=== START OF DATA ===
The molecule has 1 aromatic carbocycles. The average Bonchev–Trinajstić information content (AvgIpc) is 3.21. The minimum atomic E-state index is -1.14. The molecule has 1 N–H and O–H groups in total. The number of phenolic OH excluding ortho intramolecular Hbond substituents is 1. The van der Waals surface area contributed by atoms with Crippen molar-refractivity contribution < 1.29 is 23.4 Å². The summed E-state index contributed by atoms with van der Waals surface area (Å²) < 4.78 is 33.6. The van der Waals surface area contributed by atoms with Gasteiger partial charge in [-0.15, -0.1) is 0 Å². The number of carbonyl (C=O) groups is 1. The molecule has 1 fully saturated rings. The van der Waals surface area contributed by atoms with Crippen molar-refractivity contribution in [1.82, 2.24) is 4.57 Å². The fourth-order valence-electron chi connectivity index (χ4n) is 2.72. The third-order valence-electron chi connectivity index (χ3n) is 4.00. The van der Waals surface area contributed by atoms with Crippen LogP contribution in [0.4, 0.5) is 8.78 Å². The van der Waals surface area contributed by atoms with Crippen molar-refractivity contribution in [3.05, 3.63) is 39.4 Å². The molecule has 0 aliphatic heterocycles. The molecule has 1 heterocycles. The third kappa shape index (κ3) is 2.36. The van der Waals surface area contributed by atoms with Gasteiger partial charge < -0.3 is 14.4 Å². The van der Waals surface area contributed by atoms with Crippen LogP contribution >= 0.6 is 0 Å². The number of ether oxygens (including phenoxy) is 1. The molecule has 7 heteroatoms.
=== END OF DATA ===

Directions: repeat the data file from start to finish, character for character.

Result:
The molecule has 1 aromatic carbocycles. The average Bonchev–Trinajstić information content (AvgIpc) is 3.21. The minimum atomic E-state index is -1.14. The molecule has 1 N–H and O–H groups in total. The number of phenolic OH excluding ortho intramolecular Hbond substituents is 1. The van der Waals surface area contributed by atoms with Crippen molar-refractivity contribution < 1.29 is 23.4 Å². The summed E-state index contributed by atoms with van der Waals surface area (Å²) < 4.78 is 33.6. The van der Waals surface area contributed by atoms with Gasteiger partial charge in [-0.15, -0.1) is 0 Å². The number of carbonyl (C=O) groups is 1. The molecule has 1 fully saturated rings. The van der Waals surface area contributed by atoms with Crippen molar-refractivity contribution in [1.82, 2.24) is 4.57 Å². The fourth-order valence-electron chi connectivity index (χ4n) is 2.72. The third-order valence-electron chi connectivity index (χ3n) is 4.00. The van der Waals surface area contributed by atoms with Crippen LogP contribution in [0.4, 0.5) is 8.78 Å². The van der Waals surface area contributed by atoms with Crippen molar-refractivity contribution in [3.05, 3.63) is 39.4 Å². The molecule has 0 aliphatic heterocycles. The molecule has 1 heterocycles. The third kappa shape index (κ3) is 2.36. The van der Waals surface area contributed by atoms with Gasteiger partial charge < -0.3 is 14.4 Å². The van der Waals surface area contributed by atoms with Crippen LogP contribution >= 0.6 is 0 Å². The number of ether oxygens (including phenoxy) is 1. The molecule has 7 heteroatoms.